What is Software? And why it matters to Nigeria’s Economic Future

Software can be Nigeria's way into the 21st Century

Just 40 years ago, these following companies were non-existent; Amazon, Facebook, Google, Apple, Microsoft, and Precise Financial Systems [PFS] – they were not even ideas.

The first five are American technological firms dealing in software and hardware while PFS is a Nigerian software company.

In that time, these companies have become the standard bearers in the economic world, amassing great knowledge and wisdom that makes them part and parcel of the everyday fabric of human society and living.

What is software?

As we ponder on this, let us revisit that image of Mark Zuckerberg jogging along Ikoyi Bridge. The image did wonderful things to the psyche of many Nigerians and the unknowing admission was that Nigeria had become an important destination in the software world for Facebook’s owner to visit and take in the environs. Zuckerberg also had a meeting with President Muhammadu Buhari, the visit was that important.

But that could not be farther from the truth. People in the know it was critically for marketing and a consummate PR stunt with Nigeria being the largest African market with bludgeoning potential. The more succinct part of the first paragraph is that Amazon is an online retailer, a business built online.

That does not mean software is not important. Actually, it is very important because six of the 10 biggest companies in the world at the moment are software + technology-based firms.

According to world-renowned consultants, PricewaterhouseCoopers, “Apple is still the world’s most valuable public company. However, Amazon, Microsoft, Alphabet [Google] and Apple are all in the running to become the first ever company valued at one trillion dollars, with analysts believing this could happen by end of 2018.”

Google is the biggest search engine in the world and now a phone manufacturer; Apple is both a software [IOS] and a hardware manufacturer – the Apple series while PFS developed the popular Reconciliation solution, CLIREC.

Software, in its most basic definition, is “a carefully crafted set of computer instructions that perform specific, specialized functions in a consistent and efficient manner,” says Oluseyi Osifalujo, Executive Director at PFS.

The buzzword at the moment is Blockchain – a technology that is so public but yet so private.

We won’t call it a disruption because the word was bastardised repeatedly and now just looks dumb. But there really is no better word for what Blockchain can achieve when fully and globally deployed. 

For the benefit of the uninitiated, Blockchain technology, also called distributed ledger technology can help the under-trodden Nigerians and their spurious bank transactions.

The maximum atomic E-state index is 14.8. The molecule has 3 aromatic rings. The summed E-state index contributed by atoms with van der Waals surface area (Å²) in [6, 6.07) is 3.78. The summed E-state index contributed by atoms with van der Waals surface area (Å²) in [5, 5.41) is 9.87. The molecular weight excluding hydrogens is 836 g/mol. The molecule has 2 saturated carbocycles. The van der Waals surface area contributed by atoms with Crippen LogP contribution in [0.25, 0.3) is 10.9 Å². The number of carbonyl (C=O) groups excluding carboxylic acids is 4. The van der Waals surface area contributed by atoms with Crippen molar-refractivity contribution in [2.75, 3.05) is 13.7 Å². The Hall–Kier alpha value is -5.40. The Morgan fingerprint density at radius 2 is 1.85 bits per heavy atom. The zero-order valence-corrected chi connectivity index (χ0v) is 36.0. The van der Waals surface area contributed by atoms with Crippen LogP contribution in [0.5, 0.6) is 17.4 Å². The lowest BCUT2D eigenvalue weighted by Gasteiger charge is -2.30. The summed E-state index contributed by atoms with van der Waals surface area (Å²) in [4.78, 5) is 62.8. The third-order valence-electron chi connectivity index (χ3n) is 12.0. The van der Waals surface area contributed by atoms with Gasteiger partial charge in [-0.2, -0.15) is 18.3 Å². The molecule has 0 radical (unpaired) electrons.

Blockchain technology has the intricate capability of, “cheaply verify[ing], under certain conditions, the attributes of a transaction,” states an MIT Sloane program brochure.

In Nigeria the lack of a credible identity management database has instigated multiple citizen registrations – BVN, Population, Election, etc. are some programs that have seen Nigerians waste time doing the same thing repeatedly.

Precious Omusuwe, a Supervisor in the Product Implementation and Support group at Precise Financial Systems Ltd opines that Blockchain can help overcome obstacles.

It ingrains a “Zero point of failure.” He describes this, as “Applications built on a blockchain have no single point of failure in the sense that copies of the updated ledger are available on many nodes and the failure of one node will not have any significant effect on the functionality of the entire system.” 

Omusuwe continued: “The ability to update records is taken from a single entity and decentralized. This is an added layer of security in itself. There is also no physical data centre that can be infiltrated or hijacked to alter records, whether financial transactions or individual profiles. 

“Should the ‘record-keeper’ become corrupt, he alone cannot alter records to suit his illicit motives. The principle of 51% consensus means at least 51% of the participants on the blockchain have to confirm the validity of any ‘update’ as blockchain does not have a ‘delete’ feature.”

This means that transactions made on Blockchain are privately public, which instills trust in anyone from anywhere – as long as they have the requisite approval. Any transaction can be easily seen and verified as long as the requisite approval is available.



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